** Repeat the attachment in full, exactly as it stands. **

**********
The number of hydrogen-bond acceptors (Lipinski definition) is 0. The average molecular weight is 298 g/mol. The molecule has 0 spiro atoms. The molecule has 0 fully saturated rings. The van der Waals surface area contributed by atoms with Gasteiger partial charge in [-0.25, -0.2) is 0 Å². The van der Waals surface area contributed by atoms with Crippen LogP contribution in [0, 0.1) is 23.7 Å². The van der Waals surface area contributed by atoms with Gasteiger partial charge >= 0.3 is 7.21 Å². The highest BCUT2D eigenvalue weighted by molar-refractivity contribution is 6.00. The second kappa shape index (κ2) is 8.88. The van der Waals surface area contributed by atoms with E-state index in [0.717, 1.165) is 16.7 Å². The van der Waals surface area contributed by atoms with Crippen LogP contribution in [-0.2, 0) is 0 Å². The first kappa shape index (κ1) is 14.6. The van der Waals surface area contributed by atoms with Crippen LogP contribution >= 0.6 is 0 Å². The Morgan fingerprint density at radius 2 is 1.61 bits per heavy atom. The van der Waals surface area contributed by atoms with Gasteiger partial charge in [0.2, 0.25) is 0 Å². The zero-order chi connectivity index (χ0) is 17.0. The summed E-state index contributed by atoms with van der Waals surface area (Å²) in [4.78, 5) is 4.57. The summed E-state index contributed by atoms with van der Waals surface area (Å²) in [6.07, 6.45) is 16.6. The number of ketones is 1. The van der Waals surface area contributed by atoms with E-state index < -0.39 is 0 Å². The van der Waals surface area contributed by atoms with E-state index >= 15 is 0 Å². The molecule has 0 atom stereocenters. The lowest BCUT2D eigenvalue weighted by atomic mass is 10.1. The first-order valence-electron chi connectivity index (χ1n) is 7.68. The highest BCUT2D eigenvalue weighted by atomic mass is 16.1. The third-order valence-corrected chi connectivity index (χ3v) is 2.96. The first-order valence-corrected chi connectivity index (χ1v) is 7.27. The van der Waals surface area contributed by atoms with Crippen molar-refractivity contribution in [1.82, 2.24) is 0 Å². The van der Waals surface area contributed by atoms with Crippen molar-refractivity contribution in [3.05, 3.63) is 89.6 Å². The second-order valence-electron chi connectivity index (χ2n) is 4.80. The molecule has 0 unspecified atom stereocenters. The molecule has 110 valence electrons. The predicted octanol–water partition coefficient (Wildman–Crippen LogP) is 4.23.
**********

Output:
The number of hydrogen-bond acceptors (Lipinski definition) is 0. The average molecular weight is 298 g/mol. The molecule has 0 spiro atoms. The molecule has 0 fully saturated rings. The van der Waals surface area contributed by atoms with Gasteiger partial charge in [-0.25, -0.2) is 0 Å². The van der Waals surface area contributed by atoms with Crippen LogP contribution in [0, 0.1) is 23.7 Å². The van der Waals surface area contributed by atoms with Gasteiger partial charge >= 0.3 is 7.21 Å². The highest BCUT2D eigenvalue weighted by molar-refractivity contribution is 6.00. The second kappa shape index (κ2) is 8.88. The van der Waals surface area contributed by atoms with E-state index in [0.717, 1.165) is 16.7 Å². The van der Waals surface area contributed by atoms with Crippen LogP contribution in [-0.2, 0) is 0 Å². The first kappa shape index (κ1) is 14.6. The van der Waals surface area contributed by atoms with Crippen LogP contribution >= 0.6 is 0 Å². The Morgan fingerprint density at radius 2 is 1.61 bits per heavy atom. The van der Waals surface area contributed by atoms with Gasteiger partial charge in [0.2, 0.25) is 0 Å². The zero-order chi connectivity index (χ0) is 17.0. The summed E-state index contributed by atoms with van der Waals surface area (Å²) in [4.78, 5) is 4.57. The summed E-state index contributed by atoms with van der Waals surface area (Å²) in [6.07, 6.45) is 16.6. The number of ketones is 1. The van der Waals surface area contributed by atoms with E-state index < -0.39 is 0 Å². The van der Waals surface area contributed by atoms with E-state index >= 15 is 0 Å². The molecule has 0 atom stereocenters. The lowest BCUT2D eigenvalue weighted by atomic mass is 10.1. The first-order valence-electron chi connectivity index (χ1n) is 7.68. The highest BCUT2D eigenvalue weighted by atomic mass is 16.1. The third-order valence-corrected chi connectivity index (χ3v) is 2.96. The first-order valence-corrected chi connectivity index (χ1v) is 7.27. The van der Waals surface area contributed by atoms with Crippen molar-refractivity contribution in [1.82, 2.24) is 0 Å². The van der Waals surface area contributed by atoms with Crippen molar-refractivity contribution in [3.05, 3.63) is 89.6 Å². The second-order valence-electron chi connectivity index (χ2n) is 4.80. The molecule has 0 unspecified atom stereocenters. The molecule has 110 valence electrons. The predicted octanol–water partition coefficient (Wildman–Crippen LogP) is 4.23.